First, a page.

TORONTO, June 26, 2013 /CNW/ - It is with sorrow that the National
Newspaper Awards announces the death of Bryan Cantley, the
organization's long-time Executive Secretary.
Bryan has been a friend and colleague to countless Canadian journalists,
from students and cub reporters to senior executives, for more than 30
Earlier this month, Bryan received one of Canada's highest awards for
service to journalism, the Michener-Baxter Special Award, for
"continued commitment and outstanding service to Canadian journalism
and the newspaper industry." The award was presented by
Governor-General David Johnston in Ottawa.
"Bryan had a complete and total dedication to Canadian newspapers," said
Scott White, Chair of the National Newspaper Awards Board of Governors.
"He believed in news and the value it brought to a stronger democratic
society. He saw tremendous changes in the newspaper industry during his
career, but never lost sight of the need to strive for excellence in
A native of Montreal, Bryan spent his formative years in Red Rock, Ont.
He worked in Toronto-area newspapers for 10 years, primarily as a
Managing Editor before joining the Canadian Daily Newspaper Association
(now Newspapers Canada) in 1981 as Director of Editorial Services.
When the association merged with an association of weekly and community
papers, Bryan was given added responsibilities as Vice-President in
charge of all services to members - editorial, circulation and
In 26 years with the organization, he had an enormous impact on Canadian
journalism through training sessions he led and organized as well as
his role as Executive Secretary of the National Newspaper Awards. Among
his initiatives was the establishment in 1999 of the Canadian
Association of Newspaper Editors, which replaced the Canadian Managing
Editors Conference and expanded the latter's mandate to include editors
at all levels.
When Bryan retired in 2007, publishers and executives of the newspaper
industry paid tribute to him at a luncheon during the annual Newspapers
Canada conference. Clark Davey, who worked as Publisher of the Ottawa
Citizen and Managing Editor of the Globe and Mail during a long and
distinguished career, called Bryan "a great and giving repository of
institutional memory about the black art we call journalism," and
added, "Where will we ever find his like again?" Several other speakers
spoke of Bryan as a valuable mentor.
A lifelong fan of the Montreal Canadiens, Bryan was presented that day
with a cartoon by legendary Montreal Gazette cartoonist Aislin. It
depicted Bryan ripping open his suit and shirt to reveal a Canadiens
After retirement, Bryan remained at the helm of the NNAs, which he had
set out to freshen and expand upon his 1989 appointment as Secretary to
the awards program. Bryan was adamant that the awards should be truly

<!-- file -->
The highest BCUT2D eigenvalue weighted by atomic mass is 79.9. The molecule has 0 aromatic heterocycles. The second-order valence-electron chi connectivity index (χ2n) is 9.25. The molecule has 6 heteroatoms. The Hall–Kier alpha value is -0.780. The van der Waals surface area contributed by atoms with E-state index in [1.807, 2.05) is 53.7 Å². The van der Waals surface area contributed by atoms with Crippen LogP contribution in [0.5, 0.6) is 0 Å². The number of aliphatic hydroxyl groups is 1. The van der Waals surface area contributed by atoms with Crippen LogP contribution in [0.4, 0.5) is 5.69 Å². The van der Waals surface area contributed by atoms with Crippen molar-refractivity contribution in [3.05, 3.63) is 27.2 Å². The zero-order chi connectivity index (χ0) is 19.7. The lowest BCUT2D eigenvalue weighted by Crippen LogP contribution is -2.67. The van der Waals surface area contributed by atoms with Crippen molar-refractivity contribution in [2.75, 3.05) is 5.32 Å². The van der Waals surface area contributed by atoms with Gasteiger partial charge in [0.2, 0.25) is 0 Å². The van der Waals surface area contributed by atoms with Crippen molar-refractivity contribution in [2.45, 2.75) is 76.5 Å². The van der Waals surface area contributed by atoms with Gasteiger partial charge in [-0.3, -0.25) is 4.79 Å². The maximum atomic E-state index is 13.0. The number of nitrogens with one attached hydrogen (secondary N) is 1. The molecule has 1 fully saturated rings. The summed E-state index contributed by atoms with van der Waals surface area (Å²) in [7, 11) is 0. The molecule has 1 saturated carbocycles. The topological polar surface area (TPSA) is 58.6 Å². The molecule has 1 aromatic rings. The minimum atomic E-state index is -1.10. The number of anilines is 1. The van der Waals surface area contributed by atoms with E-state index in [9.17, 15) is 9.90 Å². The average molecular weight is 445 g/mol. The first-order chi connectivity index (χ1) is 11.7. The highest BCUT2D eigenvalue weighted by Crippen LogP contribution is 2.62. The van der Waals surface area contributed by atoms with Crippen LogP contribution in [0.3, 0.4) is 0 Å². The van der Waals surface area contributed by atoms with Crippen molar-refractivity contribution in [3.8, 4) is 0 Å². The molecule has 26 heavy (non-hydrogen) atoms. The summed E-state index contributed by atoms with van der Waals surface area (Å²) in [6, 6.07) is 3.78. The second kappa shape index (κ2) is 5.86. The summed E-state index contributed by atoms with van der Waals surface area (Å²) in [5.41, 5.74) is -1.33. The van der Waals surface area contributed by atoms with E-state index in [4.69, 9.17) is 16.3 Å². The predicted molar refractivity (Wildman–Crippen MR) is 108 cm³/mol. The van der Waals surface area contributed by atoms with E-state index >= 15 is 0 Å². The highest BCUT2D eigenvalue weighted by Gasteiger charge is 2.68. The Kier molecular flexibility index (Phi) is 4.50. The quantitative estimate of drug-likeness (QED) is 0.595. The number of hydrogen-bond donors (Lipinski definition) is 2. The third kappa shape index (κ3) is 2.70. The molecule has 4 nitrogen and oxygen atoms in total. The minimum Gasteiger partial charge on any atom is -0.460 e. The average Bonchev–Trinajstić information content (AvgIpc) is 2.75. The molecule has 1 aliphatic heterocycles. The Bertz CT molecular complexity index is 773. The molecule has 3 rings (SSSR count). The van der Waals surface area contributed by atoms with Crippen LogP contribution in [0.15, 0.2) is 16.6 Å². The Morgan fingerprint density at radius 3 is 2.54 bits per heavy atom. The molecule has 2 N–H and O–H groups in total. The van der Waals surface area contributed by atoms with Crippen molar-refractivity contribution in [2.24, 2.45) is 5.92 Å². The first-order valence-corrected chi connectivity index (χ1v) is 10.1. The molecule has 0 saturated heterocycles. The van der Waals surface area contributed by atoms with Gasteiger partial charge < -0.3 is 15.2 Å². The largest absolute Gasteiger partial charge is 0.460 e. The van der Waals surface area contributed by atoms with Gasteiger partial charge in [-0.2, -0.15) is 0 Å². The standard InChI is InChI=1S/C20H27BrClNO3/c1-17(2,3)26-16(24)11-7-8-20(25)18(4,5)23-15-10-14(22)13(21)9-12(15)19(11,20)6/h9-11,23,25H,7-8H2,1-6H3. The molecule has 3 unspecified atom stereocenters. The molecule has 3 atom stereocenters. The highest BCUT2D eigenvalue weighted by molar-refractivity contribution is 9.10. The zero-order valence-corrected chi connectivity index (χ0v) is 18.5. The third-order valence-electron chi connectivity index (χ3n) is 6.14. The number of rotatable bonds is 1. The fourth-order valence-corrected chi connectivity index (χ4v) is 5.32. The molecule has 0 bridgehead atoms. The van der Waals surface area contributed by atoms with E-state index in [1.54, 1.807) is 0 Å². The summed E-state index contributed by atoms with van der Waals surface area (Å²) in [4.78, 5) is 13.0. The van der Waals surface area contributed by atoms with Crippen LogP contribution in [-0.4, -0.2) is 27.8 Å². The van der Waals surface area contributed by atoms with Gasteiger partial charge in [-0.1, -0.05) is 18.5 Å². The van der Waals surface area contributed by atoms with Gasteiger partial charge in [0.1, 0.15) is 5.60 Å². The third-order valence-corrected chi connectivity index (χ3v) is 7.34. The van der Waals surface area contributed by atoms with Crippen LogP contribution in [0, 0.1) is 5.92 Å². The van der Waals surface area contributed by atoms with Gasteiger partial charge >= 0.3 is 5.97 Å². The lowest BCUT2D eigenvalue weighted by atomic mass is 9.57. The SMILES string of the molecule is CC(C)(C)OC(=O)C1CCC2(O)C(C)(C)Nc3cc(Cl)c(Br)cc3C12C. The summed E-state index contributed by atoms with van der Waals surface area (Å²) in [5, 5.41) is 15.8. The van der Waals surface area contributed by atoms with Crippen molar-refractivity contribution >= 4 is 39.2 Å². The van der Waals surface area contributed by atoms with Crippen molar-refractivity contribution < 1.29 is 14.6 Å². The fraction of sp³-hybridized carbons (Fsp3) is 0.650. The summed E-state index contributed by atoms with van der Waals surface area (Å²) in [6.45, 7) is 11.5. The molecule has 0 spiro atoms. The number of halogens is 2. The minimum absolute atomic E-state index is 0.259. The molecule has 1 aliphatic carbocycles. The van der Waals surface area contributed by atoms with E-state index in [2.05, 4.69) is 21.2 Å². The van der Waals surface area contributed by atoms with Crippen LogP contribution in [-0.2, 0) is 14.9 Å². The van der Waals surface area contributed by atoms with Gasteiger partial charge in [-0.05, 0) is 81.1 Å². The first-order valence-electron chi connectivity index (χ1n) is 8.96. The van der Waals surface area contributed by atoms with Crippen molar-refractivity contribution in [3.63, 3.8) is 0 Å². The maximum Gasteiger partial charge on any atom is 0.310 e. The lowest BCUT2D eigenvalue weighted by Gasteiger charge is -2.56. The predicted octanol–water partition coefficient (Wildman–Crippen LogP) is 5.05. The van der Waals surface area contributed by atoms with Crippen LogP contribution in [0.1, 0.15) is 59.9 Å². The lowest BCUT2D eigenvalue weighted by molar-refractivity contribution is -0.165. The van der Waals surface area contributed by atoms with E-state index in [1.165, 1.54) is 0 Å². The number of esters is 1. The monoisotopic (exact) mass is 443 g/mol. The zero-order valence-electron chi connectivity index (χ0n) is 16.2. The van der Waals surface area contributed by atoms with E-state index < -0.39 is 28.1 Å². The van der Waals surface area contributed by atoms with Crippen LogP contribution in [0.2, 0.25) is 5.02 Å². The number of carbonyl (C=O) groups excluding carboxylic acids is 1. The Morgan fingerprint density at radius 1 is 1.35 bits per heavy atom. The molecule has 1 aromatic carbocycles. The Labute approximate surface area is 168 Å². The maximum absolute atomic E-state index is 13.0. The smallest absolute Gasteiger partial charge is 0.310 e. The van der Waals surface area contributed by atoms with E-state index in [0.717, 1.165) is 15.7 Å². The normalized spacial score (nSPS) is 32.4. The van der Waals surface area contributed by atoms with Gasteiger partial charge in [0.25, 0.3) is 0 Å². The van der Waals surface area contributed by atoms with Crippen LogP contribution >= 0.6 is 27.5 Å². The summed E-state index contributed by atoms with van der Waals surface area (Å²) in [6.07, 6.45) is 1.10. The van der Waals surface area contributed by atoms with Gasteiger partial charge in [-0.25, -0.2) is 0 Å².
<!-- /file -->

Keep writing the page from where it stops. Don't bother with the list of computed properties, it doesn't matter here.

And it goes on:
national. He encouraged greater participation and devoted considerable
effort to finding judges with talent, experience and passion for great
"His great legacy was felt whenever journalists sought Bryan out to
thank him for encouraging them to hone their skills and bring their
best effort to the duty of telling the important stories," says Stuart
Robertson, a media lawyer who also serves as Secretary-Treasurer of the
NNAs. "His focus on and regard for journalistic excellence was
In recent years, Bryan helped oversee a number of important changes to
the NNAs that opened the competition to online publications as well as
He also served as Executive Director of the Commonwealth Journalists
Association, helping to promote journalism training in the neediest
countries of the Commonwealth, until he retired from that role last
year. He worked with the Canadian sector of the International Press
Institute and as administrator for the Hon. Edward Goff Penny Awards
for Young Journalists.
A 1969 graduate of Ryerson University, Bryan was a founding member and
treasurer of the Ryerson Journalism Alumni Association. He also was the
organizer and primary impetus behind Wordstock, a popular journalism
training workshop. He received a Ryerson Alumni Achievement Award in
Bryan was diagnosed in May with pancreatic cancer. He was unable to
attend this year's National Newspaper Awards gala in Ottawa, but his
guidance, based on his experience overseeing the competition for three
decades, helped ensure another successful event celebrating the best of
Bryan, who was 67, is survived by his wife, Eleanor, his parents, three
siblings and their spouses, and five nieces and nephews.
Visitation will be held Thursday, June 27, from 6 to 9 p.m.
A funeral service will be held Friday, June 28, at 1 p.m.
Both are taking place at:
Turner & Porter Funeral Home
Neweduk-Erin Mills Chapel
1981 Dundas Street West
SOURCE: National Newspaper Awards
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